When selling one property and purchasing another, the funds from the sale may not be available in time to use for the purchase deposit. There are typically two options in this scenario: a bridging loan and a deposit bond.
A bridging loan is a short-term home loan designed to allow you to initiate the purchase of a property before you have sold your previous one.
Bridging loan terms are often between six and 12 months and bridging loans generally have a higher interest rate than traditional home loans.
Bridging loans can be a great option but they do carry some risk. It’s important for the borrower to know that you will be able to make the repayments even in a worst case scenario, even where your old house doesn’t sell as quickly as you’d expected or where property values may unexpectedly change during the loan period.
We advise to talk to a broker to find out more about bridging loans and ensure that you have the capacity to service the loan for the period of time required.
A deposit bond is a tool that, upon agreement with a vendor, can replace the requirement of a cash deposit when purchasing a property.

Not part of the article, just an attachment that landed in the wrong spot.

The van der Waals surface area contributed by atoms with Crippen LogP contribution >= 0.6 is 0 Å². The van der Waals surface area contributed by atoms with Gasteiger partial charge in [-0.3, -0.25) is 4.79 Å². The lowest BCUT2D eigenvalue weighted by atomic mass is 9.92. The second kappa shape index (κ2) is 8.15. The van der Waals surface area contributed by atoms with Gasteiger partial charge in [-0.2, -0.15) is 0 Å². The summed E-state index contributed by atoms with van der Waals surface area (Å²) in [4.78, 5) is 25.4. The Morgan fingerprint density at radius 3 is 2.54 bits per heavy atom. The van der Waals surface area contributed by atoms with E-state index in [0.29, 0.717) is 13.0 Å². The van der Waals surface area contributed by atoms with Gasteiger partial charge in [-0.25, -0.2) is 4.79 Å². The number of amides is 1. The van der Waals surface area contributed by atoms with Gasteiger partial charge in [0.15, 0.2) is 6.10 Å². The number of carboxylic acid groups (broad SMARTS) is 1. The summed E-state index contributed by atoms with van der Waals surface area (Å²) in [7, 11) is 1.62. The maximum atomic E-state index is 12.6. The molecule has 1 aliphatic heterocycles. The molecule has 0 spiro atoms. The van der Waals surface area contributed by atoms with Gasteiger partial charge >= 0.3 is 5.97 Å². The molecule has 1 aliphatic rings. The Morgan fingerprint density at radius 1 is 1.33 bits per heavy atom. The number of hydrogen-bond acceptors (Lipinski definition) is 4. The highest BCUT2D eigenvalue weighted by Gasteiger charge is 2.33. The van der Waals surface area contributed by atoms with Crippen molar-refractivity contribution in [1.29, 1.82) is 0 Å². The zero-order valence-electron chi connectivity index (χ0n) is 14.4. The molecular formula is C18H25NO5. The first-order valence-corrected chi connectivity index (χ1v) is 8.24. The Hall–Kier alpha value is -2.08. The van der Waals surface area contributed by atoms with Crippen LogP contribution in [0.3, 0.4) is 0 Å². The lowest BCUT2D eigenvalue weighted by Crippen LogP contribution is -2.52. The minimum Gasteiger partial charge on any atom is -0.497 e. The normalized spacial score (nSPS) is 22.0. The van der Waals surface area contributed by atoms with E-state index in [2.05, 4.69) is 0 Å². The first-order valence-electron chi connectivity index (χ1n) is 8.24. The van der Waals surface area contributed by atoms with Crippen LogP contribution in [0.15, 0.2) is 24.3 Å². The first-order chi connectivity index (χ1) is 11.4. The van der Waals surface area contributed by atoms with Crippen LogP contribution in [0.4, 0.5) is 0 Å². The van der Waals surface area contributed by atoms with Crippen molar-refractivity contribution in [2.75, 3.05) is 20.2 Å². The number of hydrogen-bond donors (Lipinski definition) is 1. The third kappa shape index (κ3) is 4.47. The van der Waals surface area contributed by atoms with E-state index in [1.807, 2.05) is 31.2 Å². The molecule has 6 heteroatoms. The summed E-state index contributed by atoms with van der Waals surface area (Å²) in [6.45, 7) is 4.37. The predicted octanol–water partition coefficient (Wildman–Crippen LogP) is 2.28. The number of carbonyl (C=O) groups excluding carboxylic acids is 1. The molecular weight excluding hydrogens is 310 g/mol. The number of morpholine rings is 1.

This can be a relatively cheap method of initiating the purchase of a property usually without the need to liquidate your other assets. The cost of a bond can vary depending on transaction complexity and the term being sought. In a simple transaction, it is likely to be approximately 1.3% of the amount of the deposit. For example, for a deposit guarantee to the value of 10% of a property price for an individual purchasing an established property in NSW and repaying that guarantee within 6 months on a $50k deposit for a property purchase of $500k, the fee will be about $650.*
A deposit bond is issued by an insurer to the vendor of the property for either the full or partial deposit required. At settlement, the purchaser must pay the full purchase price including the amount of deposit. At this point, the deposit bond becomes void.
If the purchaser fails to complete the purchase of the property, the vendor is able to give the deposit bond to the insurer who will provide them the entire value of the deposit bond.
The insurer will then seek reimbursement of the deposit bond from the purchaser.
Deposit bonds are generally a fair bit cheaper than a short-term loan, but it’s important to talk to a mortgage broker to compare the two, taking into account your requirements and objectives and your financial situation.
A mortgage broker can help guide you on which option is right for you.
*this is an estimate
Need some Advice about loans?
A mortgage broker can help you find the right loan and secure the finance that’s most suitable for you. It will also ensure you avoid making mistakes.
Any questions you may have regarding loans, contact Annette Tothill on 0420 973 551.